Apart from the way they are constructed, a park home looks and feels almost exactly the same as a conventional bungalow. Modern park homes have gas central heating, double glazed windows, pitched roofs and are normally supplied fully furnished. Some even come with wide-screen plasma televisions as standard! They are able to have all the regular services such as phone lines and cable TV. Homes have a designated plot, generally with at least enough space for an outside patio area or garden. Depending on the park, well-behaved pets are normally allowed. In order to allow access to the underside of the home, it is usually raised 1-2 foot off the ground and surrounded with a brick skirting.
The value of a park home is reached when adding up two factors; the value of the home and the value of the land on which it is sited. The price of the home depends on the make, model, size and furnishings requested by the homeowner. This is often quoted as being the 'un-sited' or 'ex-works' price of the home.The overall price of buying a park home, however, also needs to take into account the cost of siting the home and the value of the home once it is sited on the park. Once again, this depends on several factors, such as the location of the park (both its location in the country, and its nearby amenities), the size of the plot and position of the plot.These two factors make up the overall cost of a Odds Farm Estate home, which is often very different from the price quoted by the manufacturer. The best way to find out how much a certain home would cost on one of our parks would be to contact us directly.
Just as the cost of buying a Park Home is made up of two factors, so is the value of a Park Home. The value of the land on which the home is sited rises in line with regional property values and thus the value of the home increases. However, another factor to consider is that Park Homes have a finite life of about 50-60 years. As such, the actual value of the house depreciates over that time span, slightly counter-acting the rise in value of the land.
Historically, because land prices in the UK have risen for the last twenty years, the value of the land has risen faster than the homes themselves have depreciated. The value of sited homes has therefore risen over time, and is closely linked to the value of property in the local area. So there are very few park home owners who have lost money when buying a park home. And as Park Home living becomes ever more popular, there is an increasing demand for homes which acts to drive up prices.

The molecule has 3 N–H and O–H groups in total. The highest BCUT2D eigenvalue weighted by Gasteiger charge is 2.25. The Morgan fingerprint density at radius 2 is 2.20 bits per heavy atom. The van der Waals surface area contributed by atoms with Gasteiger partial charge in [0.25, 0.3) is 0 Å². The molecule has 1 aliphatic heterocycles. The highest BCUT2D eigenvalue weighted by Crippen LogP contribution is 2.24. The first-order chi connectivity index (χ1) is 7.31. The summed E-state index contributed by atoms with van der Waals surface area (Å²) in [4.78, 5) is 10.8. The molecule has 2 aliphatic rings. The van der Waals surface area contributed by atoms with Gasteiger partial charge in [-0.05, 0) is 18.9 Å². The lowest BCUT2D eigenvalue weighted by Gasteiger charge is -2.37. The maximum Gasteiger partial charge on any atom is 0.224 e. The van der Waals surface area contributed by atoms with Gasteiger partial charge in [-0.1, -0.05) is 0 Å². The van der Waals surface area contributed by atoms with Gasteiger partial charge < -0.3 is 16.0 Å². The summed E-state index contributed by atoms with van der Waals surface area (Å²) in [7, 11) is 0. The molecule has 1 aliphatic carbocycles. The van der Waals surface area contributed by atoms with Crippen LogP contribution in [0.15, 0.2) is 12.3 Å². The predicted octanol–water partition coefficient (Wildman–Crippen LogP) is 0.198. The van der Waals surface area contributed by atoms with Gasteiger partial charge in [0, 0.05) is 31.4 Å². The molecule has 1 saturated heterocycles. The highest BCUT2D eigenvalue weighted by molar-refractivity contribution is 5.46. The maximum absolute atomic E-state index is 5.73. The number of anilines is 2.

We would recommend that anyone purchasing a park home does so because they offer a high standard of living and an attractive, community based secure lifestyle and because they often allow purchasers to release equity in their own home. While the value of park home may go up over time and the home may be sold or passed on to close relatives in the future, it should not be considered primarily as an investment purchase.
The manufacturers of all park homes on our parks are members of the NPHC (National Park Homes Council) and new homes are all supplied with a 10 year warranty. We have homes on our parks that are well over 40 years old and are still in excellent condition. Modern park home technology has improved dramatically over the past few years and modern park homes are expected to last beyond that figure with proper care and attention.
A new home is likely to require little maintenance in its first 10 years, other than external painting every 3 to 4 years. Older park homes do require maintenance, and a home over 20 years old may well require a new roof or re-cladding. Those interested in purchasing an older second hand home on one of our parks should consider carefully the maintenance requirements that will be required to maintain the condition of the home. We would recommend that anyone purchasing an older home, especially a home more than 10 years old, has a full survey of the property carried out before buying it.